The contents of Project 2025 will be popular with the Republican base. Not so much with casual Republican voters who might not like Democrats but don’t want to eliminate the Department of Education (page 319), limit eligibility for Medicaid (page 467), or privatize the FAA (page 633).

The Republicans are telling us exactly what they want to do if they win control of the government. It is up to Americans to educate themselves on their agenda and decide whether they want to take a chance on the party that is lining up to implement Project 2025.

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Here are a few more details that I found in Project 2025 with page numbers. Readers will differ on whether these proposals are good or not, but they are in Project 2025.

  • Restructuring and possible elimination of the Department of Homeland Security (137)

  • Shrink or eliminate intelligence and analysis role of the Intelligence Community (167)

  • “Top-to-bottom overhaul” of the Department of Justice and FBI (547)

  • Reverse policies “subsidizing single-motherhood, disincentivizing work, and penalizing marriage” (284)

  • “Affirm an ‘all of the above’ energy policy” (364)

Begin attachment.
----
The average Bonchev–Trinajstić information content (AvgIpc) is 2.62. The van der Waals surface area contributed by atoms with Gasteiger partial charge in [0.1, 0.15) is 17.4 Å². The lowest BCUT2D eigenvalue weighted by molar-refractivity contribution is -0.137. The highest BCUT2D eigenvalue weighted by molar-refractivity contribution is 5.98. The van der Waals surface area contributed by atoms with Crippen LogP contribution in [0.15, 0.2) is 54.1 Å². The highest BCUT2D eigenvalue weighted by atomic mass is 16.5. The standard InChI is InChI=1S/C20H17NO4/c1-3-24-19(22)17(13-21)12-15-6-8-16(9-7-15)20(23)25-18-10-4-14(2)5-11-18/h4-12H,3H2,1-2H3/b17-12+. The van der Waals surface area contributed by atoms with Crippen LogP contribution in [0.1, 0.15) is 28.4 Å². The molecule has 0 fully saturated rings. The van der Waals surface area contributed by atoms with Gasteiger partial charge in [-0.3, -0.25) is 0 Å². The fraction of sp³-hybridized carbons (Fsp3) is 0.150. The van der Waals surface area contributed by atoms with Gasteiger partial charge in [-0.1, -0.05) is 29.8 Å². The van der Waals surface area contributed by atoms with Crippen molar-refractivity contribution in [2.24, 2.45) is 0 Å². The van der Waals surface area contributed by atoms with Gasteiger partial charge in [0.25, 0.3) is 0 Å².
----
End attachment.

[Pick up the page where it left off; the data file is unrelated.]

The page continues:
• “Congress should repeal Title I, Title II, and Title VIII of the Dodd–Frank Act” (705)

  • “Identify every Treasury official who participated in DEI initiatives and

    interview him or her for the purpose of determining the scope and nature of

    these initiatives and to ensure that such initiatives are completely ended.” (708)

  • “Treat the participation in any critical race theory or DEI initiative,

    without objecting on constitutional or moral grounds, as per se grounds for

    termination of [federal] employment.” (708)

  • “The best way to promote trade and development is to reduce tariff and non-tariff trade barriers.” (710)

  • Eliminate NOAA (664)

  • EPA “will have to undergo a major reorganization” (421)

  • “The U.S. nuclear arsenal needs to be updated and reinvigorated” (372)

  • "The “executive branch” should “use its independent resources

    and authorities to restrain the excesses of both the legislative and judicial branches.” (560)


DEMOCRATIC NOMINATION: As calls for him to step aside increase, President Biden told critics to “challenge me at the convention.” Meanwhile, the Trump campaign has been uncharacteristically quiet in attacking Biden lately. I wonder why.

SNL XIEMU AD: Dan Crenshaw shared this SNL faux ad for “Xiemu.” It’s worth your time: https://www.facebook.com/watch/?v=2421249738072251&rdid=UDOhvljuwK1iPkpr